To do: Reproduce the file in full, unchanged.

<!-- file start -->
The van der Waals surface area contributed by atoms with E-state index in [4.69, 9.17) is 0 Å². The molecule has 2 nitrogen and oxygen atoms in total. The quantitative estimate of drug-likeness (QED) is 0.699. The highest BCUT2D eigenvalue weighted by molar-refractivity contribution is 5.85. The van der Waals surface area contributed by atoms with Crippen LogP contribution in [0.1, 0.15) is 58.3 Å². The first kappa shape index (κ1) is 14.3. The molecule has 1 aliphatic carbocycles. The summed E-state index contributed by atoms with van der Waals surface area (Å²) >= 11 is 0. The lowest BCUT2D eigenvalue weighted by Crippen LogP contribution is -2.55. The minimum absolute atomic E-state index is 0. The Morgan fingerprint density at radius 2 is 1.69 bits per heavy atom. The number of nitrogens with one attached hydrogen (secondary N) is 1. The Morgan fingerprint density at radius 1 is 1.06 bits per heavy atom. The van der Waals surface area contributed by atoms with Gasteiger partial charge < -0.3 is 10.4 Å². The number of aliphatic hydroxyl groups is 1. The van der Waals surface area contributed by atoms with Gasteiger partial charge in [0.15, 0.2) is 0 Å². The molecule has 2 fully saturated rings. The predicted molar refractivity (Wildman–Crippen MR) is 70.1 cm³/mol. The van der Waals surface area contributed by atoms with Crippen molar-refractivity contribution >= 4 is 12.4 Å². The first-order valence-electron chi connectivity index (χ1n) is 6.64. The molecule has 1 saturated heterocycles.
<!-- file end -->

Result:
The van der Waals surface area contributed by atoms with E-state index in [4.69, 9.17) is 0 Å². The molecule has 2 nitrogen and oxygen atoms in total. The quantitative estimate of drug-likeness (QED) is 0.699. The highest BCUT2D eigenvalue weighted by molar-refractivity contribution is 5.85. The van der Waals surface area contributed by atoms with Crippen LogP contribution in [0.1, 0.15) is 58.3 Å². The first kappa shape index (κ1) is 14.3. The molecule has 1 aliphatic carbocycles. The summed E-state index contributed by atoms with van der Waals surface area (Å²) >= 11 is 0. The lowest BCUT2D eigenvalue weighted by Crippen LogP contribution is -2.55. The minimum absolute atomic E-state index is 0. The Morgan fingerprint density at radius 2 is 1.69 bits per heavy atom. The number of nitrogens with one attached hydrogen (secondary N) is 1. The Morgan fingerprint density at radius 1 is 1.06 bits per heavy atom. The van der Waals surface area contributed by atoms with Gasteiger partial charge < -0.3 is 10.4 Å². The number of aliphatic hydroxyl groups is 1. The van der Waals surface area contributed by atoms with Gasteiger partial charge in [0.15, 0.2) is 0 Å². The molecule has 2 fully saturated rings. The predicted molar refractivity (Wildman–Crippen MR) is 70.1 cm³/mol. The van der Waals surface area contributed by atoms with Crippen molar-refractivity contribution >= 4 is 12.4 Å². The first-order valence-electron chi connectivity index (χ1n) is 6.64. The molecule has 1 saturated heterocycles.